While mechanisms that drive PMN extravasation are relatively well described, less is known about how PMN cross the epithelial barriers that line mucosal organs such as the intestine. However, more recent studies have highlighted an important role for glycan-mediated binding events in regulating PMN TEpM. It has been reported that sLex glycans on PMN CD11b/CD18 mediate binding interactions with intestinal epithelial expressed ICAM-1 and, that antibody ligation of sLex induces human PMN aggregation and degranulation responses while reducing levels of PMN TEpM150. In addition to sialylated glycans regulating PMN-intestinal epithelial interactions, fucoidin (a homopolymer of sulfated L-Fuc) reduces levels of PMN TEpM demonstrating a role for Fuc mediated binding events in this important process151. More recent MALDI-TOF mass spectrometry analyses of CD11b/CD18 purified from human PMN revealed the total profile of N-linked glycans on both the unique CD11b and the common CD18 integrin subunits. Glycan analysis of CD11b highlighted an unusual lack of sialylation, an over-abundance of high Man glycans (including the binding target of the macrophage Man receptor) along with the expression of unusual bisected GlcNAc glycan structures152. Importantly PHA-E lectin targeting of bisected GlcNAc N-glycans on CD11b deactivated PMN Syk signaling, reduced levels of PMN TEpM, decreased reactive oxygen species release and increased rates of PMN phagocytosis and apoptosis152.

Targeting of the type 1 Lewis family member Lewis A [Galβ1-3(Fuc α1–4)GlcNAc-R, Lea] on PMN has been shown to increase levels of TEpM153. Interestingly, in contrast to effects seen downstream of Lea engagement, targeting of the related type 2 Lewis glycan structure Lewis X [Galβ1–4(Fucα1-3)GlcNAc-R, Lex], expressed on CD11b/CD18, reduced human PMN TEpM, decreased trafficking of murine PMN to the proximal colon and increased PMN phagocytosis and degranulation responses152,154. Taken together, these studies highlight that targeting specific Lewis family glycan structures results in contrasting effects on key PMN inflammatory effector functions suggesting that these glycans could represent rational targets for ameliorating inappropriate PMN-intestinal influx and activation during IBD-associated intestinal inflammation.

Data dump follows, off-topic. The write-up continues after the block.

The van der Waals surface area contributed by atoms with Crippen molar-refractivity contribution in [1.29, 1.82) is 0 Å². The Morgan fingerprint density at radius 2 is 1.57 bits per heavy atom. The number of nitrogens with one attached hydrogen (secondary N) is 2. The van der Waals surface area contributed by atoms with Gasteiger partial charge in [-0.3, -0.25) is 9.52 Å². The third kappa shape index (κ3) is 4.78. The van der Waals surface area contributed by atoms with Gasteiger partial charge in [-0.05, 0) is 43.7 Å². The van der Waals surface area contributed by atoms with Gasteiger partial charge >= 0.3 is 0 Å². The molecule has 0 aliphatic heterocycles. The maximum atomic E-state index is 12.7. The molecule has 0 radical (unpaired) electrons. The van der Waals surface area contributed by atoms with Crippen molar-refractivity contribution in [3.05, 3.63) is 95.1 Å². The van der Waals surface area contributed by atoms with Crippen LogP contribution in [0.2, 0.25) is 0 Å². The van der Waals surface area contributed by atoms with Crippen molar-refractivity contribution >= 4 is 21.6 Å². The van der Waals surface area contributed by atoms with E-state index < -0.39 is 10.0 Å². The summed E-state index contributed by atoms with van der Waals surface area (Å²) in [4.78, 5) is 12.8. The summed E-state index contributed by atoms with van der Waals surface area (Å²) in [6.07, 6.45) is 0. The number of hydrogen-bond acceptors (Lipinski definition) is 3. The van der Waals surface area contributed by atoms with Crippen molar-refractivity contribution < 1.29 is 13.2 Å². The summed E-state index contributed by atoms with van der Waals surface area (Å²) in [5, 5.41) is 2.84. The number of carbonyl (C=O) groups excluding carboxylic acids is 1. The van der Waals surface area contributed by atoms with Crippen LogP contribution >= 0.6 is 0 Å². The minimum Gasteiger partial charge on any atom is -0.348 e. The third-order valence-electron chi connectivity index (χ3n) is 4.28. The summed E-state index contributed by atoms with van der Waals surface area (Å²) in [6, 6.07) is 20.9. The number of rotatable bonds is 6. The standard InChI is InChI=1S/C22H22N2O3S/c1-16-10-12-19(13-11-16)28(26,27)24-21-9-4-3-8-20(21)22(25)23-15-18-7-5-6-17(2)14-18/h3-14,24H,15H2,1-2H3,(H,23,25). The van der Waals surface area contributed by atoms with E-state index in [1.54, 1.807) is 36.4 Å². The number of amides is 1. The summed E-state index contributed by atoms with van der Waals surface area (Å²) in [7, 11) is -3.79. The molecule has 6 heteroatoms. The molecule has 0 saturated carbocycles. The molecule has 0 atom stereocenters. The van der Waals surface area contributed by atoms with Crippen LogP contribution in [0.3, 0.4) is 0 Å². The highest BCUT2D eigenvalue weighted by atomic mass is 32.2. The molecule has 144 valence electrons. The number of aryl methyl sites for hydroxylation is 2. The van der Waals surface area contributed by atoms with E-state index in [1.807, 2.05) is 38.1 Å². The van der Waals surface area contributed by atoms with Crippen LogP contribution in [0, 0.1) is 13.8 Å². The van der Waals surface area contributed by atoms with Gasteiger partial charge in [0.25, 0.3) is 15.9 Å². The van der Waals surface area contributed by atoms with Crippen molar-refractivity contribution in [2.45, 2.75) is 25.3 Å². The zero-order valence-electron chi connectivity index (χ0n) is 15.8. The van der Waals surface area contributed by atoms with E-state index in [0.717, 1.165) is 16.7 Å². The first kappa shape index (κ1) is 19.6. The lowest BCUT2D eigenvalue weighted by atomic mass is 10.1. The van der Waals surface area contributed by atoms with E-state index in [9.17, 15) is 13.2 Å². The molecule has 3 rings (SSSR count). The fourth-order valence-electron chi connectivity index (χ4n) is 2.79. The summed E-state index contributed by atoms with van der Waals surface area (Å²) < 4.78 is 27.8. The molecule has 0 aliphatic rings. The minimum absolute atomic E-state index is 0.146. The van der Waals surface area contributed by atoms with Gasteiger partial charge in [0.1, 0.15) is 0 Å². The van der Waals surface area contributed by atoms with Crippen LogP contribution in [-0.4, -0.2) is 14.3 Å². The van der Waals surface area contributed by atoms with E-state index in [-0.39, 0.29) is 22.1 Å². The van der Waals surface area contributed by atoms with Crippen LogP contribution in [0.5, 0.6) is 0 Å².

In addition to Lewis family glycans, recent literature has established that azurophilic granule proteins from human PMN (including myeloperoxidase, cathepsin G, proteinase 3, azurocidin and elastase) display unconventional glycans that lack Man residues (paucimannosidic glycans) and monoantennary (single branched) complex type N-glycoproteins infrequently reported in other areas of human glycobiology155,156,157,158,159,160. Functional studies have revealed that truncated paucimannosidic N-glycans may be more accessible than conventional high Man N-glycans which could result in enhanced affinity of PMN glycoproteins (including elastase) to ligands such as Man-binding lectins and α1-antitrypsin that are expressed in inflamed tissues161. Indeed, MPO-specific glycan analyses have confirmed the presence of truncated paucimannosidic N-glycans and revealed site-specific glycosylation of PMN MPO with uncommon high Man glycan structures162. While the role of paucimannosidic or high Man glycans in modulating pro-inflammatory effects of MPO in intestinal mucosa have yet to be determined, it is likely that atypical glycans on PMN MPO may promote MPO clearance from sites of inflammation by macrophages or dendritic cells that express specific Man-binding lectins163.

A recent human PMN granule mapping study elegantly highlighted that glycan complexity increases progressively during PMN granulopoiesis, suggesting temporal changes in the PMN glycosylation machinery resulting in granule-specific glycan signatures164. Unusual truncated paucimannosidic N-glycans and a complete lack of O-glycosylation on glycoproteins were found within human PMN azurophilic granules. This uncommon deficit of O glycosylation suggests that azurophilic granules are formed at a stage of granulopoiesis where α-GalNAc-transferases are not actively expressed. Like azurophilic granules, specific and gelatinase containing granules were shown to display rare glycan signatures including complex N- and O-glycans with unusually elongated poly-N-acetyllactosamine (poly-LacNAc) repeats decorated with Lewis glycans. These long poly-LacNAc extensions have not yet been identified on other cells, highlighting unconventional biosynthetic pathways in PMN that likely underpin cell-specific glycosylation features and PMN specific functional properties. Long poly-LacNAc repeats could promote binding interactions between PMN and multivalent Galectins (Gal binding lectins) that are released into the gut lumen during inflammation165,166. Along with effects on PMN trafficking, phagocytosis, and degranulation it has become increasingly apparent that glycans modulate the formation and activity of neutrophil extracellular traps (NETs)167. Human and bovine PMN express polySia glycans (extended chains of α2–8-linked Sia) that can modulate the binding of lactoferrin to NETs to decrease overall levels of NETosis168,169. Similarly, reduced ionomycin and PMA induced NETosis was reported downstream of PMN binding to highly glycosylated mucins170.